Saturday, September 29, 2007

CBP: How Dare You Question Our Authority To Question You?


Sherman Oaks, California

One or two people objected strongly enough to my post yesterday about U.S. citizens’ answering questions at Passport Control to leave comments which are examples of the authoritarian mind frame of petit law enforcement.

“Typical American,” posted Anonymous at 6:09 a.m., “thinks you can just waltz back into the U.S. without any questions being asked.”

No, as my post makes clear, I am not objecting to questions which bear upon the issue of citizenship, since Customs and Border Protection officers are expressly empowered to ask such questions.

But CBP officers are operating outside their authority when they ask returning U.S. citizens about the countries they visited or other irrelevant issues.

Potentially acceptable questions: “Where did you obtain your passport?” “Where were you born?” “How old were you when this picture was taken?”

Unacceptable questions: “Why did you travel to that country?” “Who did you travel with?” “What did you do while you were in that country?” "What is your occupation?"

The second comment (which was probably made by the person who made the first comment) states that CBP officers ask questions to determine if the traveller is using a phony document. I don’t have a problem with that. But “You travel a lot. Why?” is not a question which bears on that point.

The first comment claims its author works for CBP. Both comments reveal that the writer(s) are appalled that a citizen would do anything other than meekly submit to CBP's demands.

These are the fascists, United States of America, 2007.


(Note: Before I am accused of a visual misrepresentation, the government photograph above depicts a non-citizen being electronically fingerprinted. U.S. citizens do not have to provide a fingerprint as a condition of re-entry -- yet.)

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Thursday, September 27, 2007

Refusing To Answer Questions At Passport Control


Sherman Oaks, California

When I re-entered the United States, I wondered how the immigration officer had the authority to ask me questions about where I had traveled.

Turns out, he didn’t.

When a traveller enters the United States, the traveller's passport is reviewed by a Customs and Border Protection (CBP) officer. At the immigration checkpoint, the CBP officer has certain stated powers – and the power to question a U.S. citizen about his or her travels is not one of them.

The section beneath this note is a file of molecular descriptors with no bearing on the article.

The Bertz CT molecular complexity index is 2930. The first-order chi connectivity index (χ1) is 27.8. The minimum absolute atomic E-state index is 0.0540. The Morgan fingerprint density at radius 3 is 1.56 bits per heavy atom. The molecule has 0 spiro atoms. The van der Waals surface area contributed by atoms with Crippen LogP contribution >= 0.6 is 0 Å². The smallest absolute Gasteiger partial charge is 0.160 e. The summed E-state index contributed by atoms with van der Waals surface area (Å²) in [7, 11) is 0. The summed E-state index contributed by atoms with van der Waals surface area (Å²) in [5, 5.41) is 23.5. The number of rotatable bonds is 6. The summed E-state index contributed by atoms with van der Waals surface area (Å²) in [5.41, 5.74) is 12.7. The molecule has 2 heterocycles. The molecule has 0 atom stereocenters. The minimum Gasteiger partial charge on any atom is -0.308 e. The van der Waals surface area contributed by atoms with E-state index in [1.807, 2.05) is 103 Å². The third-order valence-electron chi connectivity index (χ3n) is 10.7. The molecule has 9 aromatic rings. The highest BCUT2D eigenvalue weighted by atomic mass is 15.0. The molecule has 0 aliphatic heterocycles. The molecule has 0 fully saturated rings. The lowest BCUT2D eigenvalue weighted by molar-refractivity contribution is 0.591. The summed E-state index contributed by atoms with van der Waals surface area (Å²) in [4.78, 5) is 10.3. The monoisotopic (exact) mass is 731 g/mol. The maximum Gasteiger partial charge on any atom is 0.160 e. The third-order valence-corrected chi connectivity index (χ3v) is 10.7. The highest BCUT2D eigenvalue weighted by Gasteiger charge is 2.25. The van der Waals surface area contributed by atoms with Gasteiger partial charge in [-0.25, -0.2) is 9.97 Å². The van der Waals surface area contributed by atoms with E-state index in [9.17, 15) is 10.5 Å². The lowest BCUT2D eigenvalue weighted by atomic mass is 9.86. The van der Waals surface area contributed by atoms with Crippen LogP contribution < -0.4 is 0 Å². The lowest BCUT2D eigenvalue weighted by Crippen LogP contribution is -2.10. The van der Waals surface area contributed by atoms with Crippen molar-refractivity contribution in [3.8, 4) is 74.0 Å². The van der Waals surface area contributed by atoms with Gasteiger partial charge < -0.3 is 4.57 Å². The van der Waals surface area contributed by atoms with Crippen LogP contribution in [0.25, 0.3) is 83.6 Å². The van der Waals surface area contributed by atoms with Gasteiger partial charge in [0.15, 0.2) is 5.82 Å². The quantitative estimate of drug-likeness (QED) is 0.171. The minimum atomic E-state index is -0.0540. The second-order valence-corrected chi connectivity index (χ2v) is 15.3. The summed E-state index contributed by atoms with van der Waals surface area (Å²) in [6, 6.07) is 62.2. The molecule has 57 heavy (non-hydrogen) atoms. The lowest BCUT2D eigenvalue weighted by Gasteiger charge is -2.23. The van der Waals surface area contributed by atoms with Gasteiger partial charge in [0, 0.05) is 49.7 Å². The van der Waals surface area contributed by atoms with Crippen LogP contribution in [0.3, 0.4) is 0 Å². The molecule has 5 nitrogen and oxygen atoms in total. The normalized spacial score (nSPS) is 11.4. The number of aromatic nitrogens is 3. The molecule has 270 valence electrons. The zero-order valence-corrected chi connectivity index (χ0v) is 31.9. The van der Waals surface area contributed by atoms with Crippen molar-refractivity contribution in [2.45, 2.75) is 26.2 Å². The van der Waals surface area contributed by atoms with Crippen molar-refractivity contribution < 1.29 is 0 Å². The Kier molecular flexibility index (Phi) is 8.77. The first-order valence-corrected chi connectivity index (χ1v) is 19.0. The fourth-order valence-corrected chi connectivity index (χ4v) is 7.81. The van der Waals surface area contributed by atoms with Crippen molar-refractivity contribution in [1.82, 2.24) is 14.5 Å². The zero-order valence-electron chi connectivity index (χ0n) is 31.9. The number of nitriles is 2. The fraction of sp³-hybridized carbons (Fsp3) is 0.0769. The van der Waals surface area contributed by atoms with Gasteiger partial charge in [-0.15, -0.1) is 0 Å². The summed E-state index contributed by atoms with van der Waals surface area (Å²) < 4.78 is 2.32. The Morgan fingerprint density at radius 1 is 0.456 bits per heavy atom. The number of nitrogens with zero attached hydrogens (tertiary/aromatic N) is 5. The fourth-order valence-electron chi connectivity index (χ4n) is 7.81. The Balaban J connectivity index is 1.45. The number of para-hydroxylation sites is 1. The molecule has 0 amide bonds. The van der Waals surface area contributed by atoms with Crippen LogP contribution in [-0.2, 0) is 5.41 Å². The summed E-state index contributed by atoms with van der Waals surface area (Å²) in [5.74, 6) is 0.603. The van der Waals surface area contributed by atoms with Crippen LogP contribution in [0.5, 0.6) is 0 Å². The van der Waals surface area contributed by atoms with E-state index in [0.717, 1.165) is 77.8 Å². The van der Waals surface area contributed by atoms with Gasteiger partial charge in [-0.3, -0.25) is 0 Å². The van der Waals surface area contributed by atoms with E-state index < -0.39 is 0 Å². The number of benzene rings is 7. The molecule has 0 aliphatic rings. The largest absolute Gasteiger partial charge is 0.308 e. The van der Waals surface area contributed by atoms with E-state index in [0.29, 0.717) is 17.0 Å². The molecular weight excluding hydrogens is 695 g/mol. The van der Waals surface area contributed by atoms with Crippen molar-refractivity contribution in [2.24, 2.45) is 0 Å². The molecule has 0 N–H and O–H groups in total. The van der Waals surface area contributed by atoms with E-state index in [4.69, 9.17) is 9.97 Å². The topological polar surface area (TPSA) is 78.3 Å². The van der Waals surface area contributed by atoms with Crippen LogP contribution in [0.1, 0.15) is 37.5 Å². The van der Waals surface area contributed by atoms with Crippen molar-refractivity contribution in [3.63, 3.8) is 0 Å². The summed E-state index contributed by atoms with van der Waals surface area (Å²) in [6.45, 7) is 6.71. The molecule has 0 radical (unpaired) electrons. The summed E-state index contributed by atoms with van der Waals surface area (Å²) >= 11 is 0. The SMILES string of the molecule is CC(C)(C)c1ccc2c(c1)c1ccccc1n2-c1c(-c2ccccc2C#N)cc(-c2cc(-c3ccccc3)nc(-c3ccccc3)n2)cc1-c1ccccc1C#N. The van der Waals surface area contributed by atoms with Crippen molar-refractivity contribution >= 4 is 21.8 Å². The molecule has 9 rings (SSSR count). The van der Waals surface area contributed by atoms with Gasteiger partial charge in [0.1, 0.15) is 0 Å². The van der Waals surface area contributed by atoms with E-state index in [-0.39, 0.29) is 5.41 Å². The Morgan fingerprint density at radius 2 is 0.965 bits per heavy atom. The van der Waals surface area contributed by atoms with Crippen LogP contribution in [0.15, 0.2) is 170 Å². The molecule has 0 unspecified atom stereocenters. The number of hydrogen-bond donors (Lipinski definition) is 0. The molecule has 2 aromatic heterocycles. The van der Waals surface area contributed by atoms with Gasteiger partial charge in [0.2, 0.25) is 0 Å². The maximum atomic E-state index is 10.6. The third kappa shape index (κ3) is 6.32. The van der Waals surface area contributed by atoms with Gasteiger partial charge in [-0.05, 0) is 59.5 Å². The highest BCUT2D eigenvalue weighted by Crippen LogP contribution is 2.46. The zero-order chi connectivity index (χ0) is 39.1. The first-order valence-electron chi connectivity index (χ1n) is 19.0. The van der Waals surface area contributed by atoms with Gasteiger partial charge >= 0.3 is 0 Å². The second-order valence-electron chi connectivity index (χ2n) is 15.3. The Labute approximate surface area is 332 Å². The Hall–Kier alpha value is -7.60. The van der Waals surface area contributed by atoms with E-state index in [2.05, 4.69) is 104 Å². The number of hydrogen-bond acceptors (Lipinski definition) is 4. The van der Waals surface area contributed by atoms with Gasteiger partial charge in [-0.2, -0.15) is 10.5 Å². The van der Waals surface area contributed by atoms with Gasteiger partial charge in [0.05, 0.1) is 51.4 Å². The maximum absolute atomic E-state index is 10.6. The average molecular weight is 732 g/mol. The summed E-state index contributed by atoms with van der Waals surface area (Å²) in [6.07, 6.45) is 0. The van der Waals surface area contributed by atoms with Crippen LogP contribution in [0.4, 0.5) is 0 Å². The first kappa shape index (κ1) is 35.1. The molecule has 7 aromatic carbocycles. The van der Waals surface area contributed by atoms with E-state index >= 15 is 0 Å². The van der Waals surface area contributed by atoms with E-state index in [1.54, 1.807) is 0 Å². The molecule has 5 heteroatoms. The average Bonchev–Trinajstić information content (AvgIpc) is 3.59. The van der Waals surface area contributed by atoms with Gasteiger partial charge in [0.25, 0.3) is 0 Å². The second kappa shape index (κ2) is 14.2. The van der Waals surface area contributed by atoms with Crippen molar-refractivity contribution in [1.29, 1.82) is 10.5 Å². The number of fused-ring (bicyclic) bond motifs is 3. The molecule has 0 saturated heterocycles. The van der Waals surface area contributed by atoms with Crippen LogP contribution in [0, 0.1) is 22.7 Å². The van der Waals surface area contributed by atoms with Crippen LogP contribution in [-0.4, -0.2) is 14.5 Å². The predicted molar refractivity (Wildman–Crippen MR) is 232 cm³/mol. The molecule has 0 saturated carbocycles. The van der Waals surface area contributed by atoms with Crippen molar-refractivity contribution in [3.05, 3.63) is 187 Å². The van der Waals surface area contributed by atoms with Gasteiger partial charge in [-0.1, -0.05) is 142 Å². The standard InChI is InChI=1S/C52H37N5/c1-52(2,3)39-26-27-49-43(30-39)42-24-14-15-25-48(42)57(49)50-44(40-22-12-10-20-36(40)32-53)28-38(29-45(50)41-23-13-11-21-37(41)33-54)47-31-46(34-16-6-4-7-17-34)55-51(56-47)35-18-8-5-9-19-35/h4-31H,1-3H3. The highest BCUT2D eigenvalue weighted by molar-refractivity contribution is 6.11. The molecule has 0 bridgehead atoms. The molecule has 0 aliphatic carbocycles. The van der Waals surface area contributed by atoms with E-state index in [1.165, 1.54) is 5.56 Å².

Federal regulations state that, if a person entering the country claims to be a U.S. citizen, the traveller “must establish that fact to the examining officer’s satisfaction and must present a U.S. passport if such passport is required . . . .” 8 C.F.R. 235.1(b). If the officer is not satisfied with the claim of U.S. citizenship, the traveller is treated as an alien.

To help ascertain citizenship, a CBP officer can question the traveller under oath. 8 U.S.C. section 1225(a)(5).

However, the Act of Congress which grants CBP officers the right to examine travellers under oath specifically limits the scope of the questioning to inquiries “regarding the purposes and intentions of the applicant in seeking admission to the United States.” Id. These questions can include “the applicant’s intended length of stay and whether the applicant intends to remain permanently or become a U.S. citizen, and whether the applicant is [otherwise prohibited from entering the U.S.].”

Neither the statute nor any of its attendant regulations grants CBP a broad right to interrogate U.S. citizens as a condition of re-entry. Under the plain language of the law, if a U.S. citizen is not under oath, CBP can ask questions to “establish [the] fact” of citizenship and, if a U.S. citizen is placed under oath during the questioning, CBP can make inquiries “regarding the purposes and intentions of the applicant in seeking admission to the United States.”

Under my reading of the law, a U.S. citizen would be within his or her rights to present the CBP officer with a valid passport and refuse to answer any questions which did not bear directly on the issue of U.S. citizenship.

Not that I recommend it.

The moment a person refuses to answer additional questions, that traveller will have committed “contempt of cop.” The CBP officer is only supposed to detain a returning U.S. citizen if the officer has cause to think that the traveller is not a U.S. citizen or has otherwise committed a crime. But it’s eminently possible that a person who asserts his or her rights, however politely, will receive a disproportionate negative reaction. In a worst case scenario, a CBP officer with a bruised ego could make a bad faith determination that a returning U.S. citizen is actually an alien, consigning the traveler to the nether world of alien processing.

“Then why make a fuss over something so trivial?” you may ask.

Because trivial is in the eye of the beholder. Because government officers should not be duping citizens into revealing information the citizen has no obligation to reveal. Because, as the Identity Project reported last week, the information provided to CBP officers is entered into government databases. Because power ceded by citizens to government is rarely given back. Because, every once in a while, law enforcement officers need to be reminded that they only have the limited powers that citizens choose to give them.